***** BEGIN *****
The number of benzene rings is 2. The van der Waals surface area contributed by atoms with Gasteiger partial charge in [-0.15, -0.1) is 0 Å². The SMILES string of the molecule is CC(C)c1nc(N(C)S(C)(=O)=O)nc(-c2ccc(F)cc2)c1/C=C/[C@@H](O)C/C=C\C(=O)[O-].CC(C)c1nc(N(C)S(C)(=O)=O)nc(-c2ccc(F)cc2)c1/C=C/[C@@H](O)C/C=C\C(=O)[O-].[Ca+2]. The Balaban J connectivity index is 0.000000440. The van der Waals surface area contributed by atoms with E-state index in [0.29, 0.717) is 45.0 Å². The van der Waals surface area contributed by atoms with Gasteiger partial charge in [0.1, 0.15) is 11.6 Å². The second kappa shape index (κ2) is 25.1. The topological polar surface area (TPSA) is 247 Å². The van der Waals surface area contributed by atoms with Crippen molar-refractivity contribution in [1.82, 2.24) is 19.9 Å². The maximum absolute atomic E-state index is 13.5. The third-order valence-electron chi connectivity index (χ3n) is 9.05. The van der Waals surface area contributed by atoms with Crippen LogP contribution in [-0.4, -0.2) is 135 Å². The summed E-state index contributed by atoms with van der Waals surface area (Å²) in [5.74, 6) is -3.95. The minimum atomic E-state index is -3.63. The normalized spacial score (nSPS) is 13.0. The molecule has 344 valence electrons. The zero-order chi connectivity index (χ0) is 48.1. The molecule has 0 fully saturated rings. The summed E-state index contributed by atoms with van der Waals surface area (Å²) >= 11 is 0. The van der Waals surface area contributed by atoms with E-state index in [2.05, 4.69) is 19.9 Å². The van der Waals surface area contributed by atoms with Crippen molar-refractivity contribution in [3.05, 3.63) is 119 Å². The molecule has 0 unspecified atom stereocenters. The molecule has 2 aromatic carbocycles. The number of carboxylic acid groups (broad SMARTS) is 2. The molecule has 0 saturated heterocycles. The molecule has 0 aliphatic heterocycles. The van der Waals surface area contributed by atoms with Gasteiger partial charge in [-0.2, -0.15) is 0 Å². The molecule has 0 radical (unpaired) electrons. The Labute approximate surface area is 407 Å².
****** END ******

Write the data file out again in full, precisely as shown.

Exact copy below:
The number of benzene rings is 2. The van der Waals surface area contributed by atoms with Gasteiger partial charge in [-0.15, -0.1) is 0 Å². The SMILES string of the molecule is CC(C)c1nc(N(C)S(C)(=O)=O)nc(-c2ccc(F)cc2)c1/C=C/[C@@H](O)C/C=C\C(=O)[O-].CC(C)c1nc(N(C)S(C)(=O)=O)nc(-c2ccc(F)cc2)c1/C=C/[C@@H](O)C/C=C\C(=O)[O-].[Ca+2]. The Balaban J connectivity index is 0.000000440. The van der Waals surface area contributed by atoms with E-state index in [0.29, 0.717) is 45.0 Å². The van der Waals surface area contributed by atoms with Gasteiger partial charge in [0.1, 0.15) is 11.6 Å². The second kappa shape index (κ2) is 25.1. The topological polar surface area (TPSA) is 247 Å². The van der Waals surface area contributed by atoms with Crippen molar-refractivity contribution in [1.82, 2.24) is 19.9 Å². The maximum absolute atomic E-state index is 13.5. The third-order valence-electron chi connectivity index (χ3n) is 9.05. The van der Waals surface area contributed by atoms with Crippen LogP contribution in [-0.4, -0.2) is 135 Å². The summed E-state index contributed by atoms with van der Waals surface area (Å²) in [5.74, 6) is -3.95. The minimum atomic E-state index is -3.63. The normalized spacial score (nSPS) is 13.0. The molecule has 344 valence electrons. The zero-order chi connectivity index (χ0) is 48.1. The molecule has 0 fully saturated rings. The summed E-state index contributed by atoms with van der Waals surface area (Å²) >= 11 is 0. The van der Waals surface area contributed by atoms with E-state index in [2.05, 4.69) is 19.9 Å². The van der Waals surface area contributed by atoms with Crippen molar-refractivity contribution in [3.05, 3.63) is 119 Å². The molecule has 0 unspecified atom stereocenters. The molecule has 2 aromatic carbocycles. The number of carboxylic acid groups (broad SMARTS) is 2. The molecule has 0 saturated heterocycles. The molecule has 0 aliphatic heterocycles. The van der Waals surface area contributed by atoms with Gasteiger partial charge in [-0.2, -0.15) is 0 Å². The molecule has 0 radical (unpaired) electrons. The Labute approximate surface area is 407 Å².